“I am” he whispers, “the monster I warned you against.”
“You are,” I say hoarsely. “the monster I claim.” 

It may appear ‘thrilling’ to some but I have enough drama in my life without having to invite a monster into it, thank you very much.

In my opinion, such messages may influence someone into tolerating an abusive behaviour whilst justifying it as ‘oh, he/she is a monster now but he/she is ‘my’ monster’.

  1. Liesel’s radical transformation after she had sex bothered me.

BOOM BOOM BANG BANG, a girl has sex for the first time and suddenly, all her misery disappears as she becomes a happy ray of sunshine.

Not only did Liesel Elisabeth start feeling like a new person, she also finally saw herself as a woman. Something that could be interpreted as sex being a ritual into one’s adulthood. Such message irritated me, especially as this genre targets young adults.

Maybe it was just me, maybe I was in a foul mood, who knows. Sadly, Wintersong was not my thing.

Verdict:  Hot Beverage on Apple  (1/5)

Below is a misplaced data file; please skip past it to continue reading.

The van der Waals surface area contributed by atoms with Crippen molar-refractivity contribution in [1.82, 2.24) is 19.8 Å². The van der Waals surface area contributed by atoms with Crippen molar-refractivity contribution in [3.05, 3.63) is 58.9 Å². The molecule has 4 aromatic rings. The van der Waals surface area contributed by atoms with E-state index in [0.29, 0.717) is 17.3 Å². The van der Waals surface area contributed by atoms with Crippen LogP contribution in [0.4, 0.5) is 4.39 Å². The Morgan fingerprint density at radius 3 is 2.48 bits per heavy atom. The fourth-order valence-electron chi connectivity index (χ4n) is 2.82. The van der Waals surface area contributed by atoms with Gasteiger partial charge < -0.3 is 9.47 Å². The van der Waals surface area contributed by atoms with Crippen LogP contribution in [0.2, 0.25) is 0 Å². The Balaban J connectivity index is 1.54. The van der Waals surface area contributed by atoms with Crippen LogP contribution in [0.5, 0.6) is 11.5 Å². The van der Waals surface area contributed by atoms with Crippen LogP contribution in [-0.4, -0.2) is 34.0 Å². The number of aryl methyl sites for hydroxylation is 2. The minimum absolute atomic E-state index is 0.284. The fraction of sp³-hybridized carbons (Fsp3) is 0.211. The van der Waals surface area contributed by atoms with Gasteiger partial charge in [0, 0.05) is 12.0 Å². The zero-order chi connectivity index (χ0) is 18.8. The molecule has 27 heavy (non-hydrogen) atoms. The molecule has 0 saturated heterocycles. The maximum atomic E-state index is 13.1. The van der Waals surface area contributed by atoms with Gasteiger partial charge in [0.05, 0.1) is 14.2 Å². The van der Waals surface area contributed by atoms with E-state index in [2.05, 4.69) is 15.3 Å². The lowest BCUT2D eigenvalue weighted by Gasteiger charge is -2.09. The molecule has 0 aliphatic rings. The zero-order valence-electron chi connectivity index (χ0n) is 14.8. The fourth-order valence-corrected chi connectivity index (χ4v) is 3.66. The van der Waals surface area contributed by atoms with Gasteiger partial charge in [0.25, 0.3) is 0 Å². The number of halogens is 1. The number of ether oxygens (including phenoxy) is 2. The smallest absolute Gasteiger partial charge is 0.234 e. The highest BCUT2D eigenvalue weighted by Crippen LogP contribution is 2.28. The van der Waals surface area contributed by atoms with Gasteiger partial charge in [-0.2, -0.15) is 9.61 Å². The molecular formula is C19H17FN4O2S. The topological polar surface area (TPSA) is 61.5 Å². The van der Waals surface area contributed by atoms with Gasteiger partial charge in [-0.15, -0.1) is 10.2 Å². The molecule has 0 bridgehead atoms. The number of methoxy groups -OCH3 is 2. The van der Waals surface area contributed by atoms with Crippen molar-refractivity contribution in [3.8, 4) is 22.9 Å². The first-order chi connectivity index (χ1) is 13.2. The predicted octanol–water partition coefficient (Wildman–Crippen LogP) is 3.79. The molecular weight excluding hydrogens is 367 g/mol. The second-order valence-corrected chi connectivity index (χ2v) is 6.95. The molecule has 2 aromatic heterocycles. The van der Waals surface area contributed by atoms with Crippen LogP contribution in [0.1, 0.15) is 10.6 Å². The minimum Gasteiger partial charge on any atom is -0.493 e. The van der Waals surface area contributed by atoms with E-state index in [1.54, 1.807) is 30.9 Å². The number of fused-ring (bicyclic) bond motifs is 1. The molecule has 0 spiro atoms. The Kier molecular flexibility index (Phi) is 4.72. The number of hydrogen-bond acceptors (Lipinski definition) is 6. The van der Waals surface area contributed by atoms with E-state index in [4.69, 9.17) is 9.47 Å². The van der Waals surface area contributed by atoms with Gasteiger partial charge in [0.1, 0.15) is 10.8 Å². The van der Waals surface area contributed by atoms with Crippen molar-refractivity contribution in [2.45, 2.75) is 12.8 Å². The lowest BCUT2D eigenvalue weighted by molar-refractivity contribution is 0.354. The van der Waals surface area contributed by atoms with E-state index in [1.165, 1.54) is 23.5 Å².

Monthly Wrap Up

February Wrap Up

MonthlyWrapUp @ UnfilteredTales

Hello fellow readers,

Can you believe it?

We are in March already!

I know, I know… how very observant of me…. 😉

Still, how is it possible that this year is literally flying by. 🙂

Hope you all had two wonderful winter months and that, like me, you are ready for the Spring. 🙂

“Dear Spring, whenever you are ready, I will really appreciate your warmth and sunshine!! Sun With Face on Samsung Experience 9.0

For those interested, here is what I read in February:

 

YA / Fantasy:

Crime / Thriller:

Non Fiction:

February was a busy reading month.

What definitely stood out for me was both Heartless and The Smoke Thieves.

Both very different yet utterly indulgent reads I did not want to put away.

Unfortunately Wintersong was a bit of a let down despite its gorgeous writing.

What stood out for you in February? And did something disappoint you?

Here’s to another great month of reading!Books on Apple iOS 11.2

 

Fantasy

Uprooted by Naomi Novik

uprooted

Growing up in, then communist Czechoslovakia, my childhood memories are full of Russian and Slav folk stories and re-discovering some of them recently has been tremendous fun.

Side note: for Russian inspired fantasy novels, some of my favourites are:

How dare them to write such beautiful stories that caused me so many sleepless nights!! How dare them… 😊!!

Now without further ado, let’s have a look at Uprooted:

Uprooted is inspired by Polish fairy tales and it reminded me a bit of The Beauty and the Beast story.

The main character, Agnieszka (Nieszka), lives in a quiet village near the mysterious and highly corrupted Wood.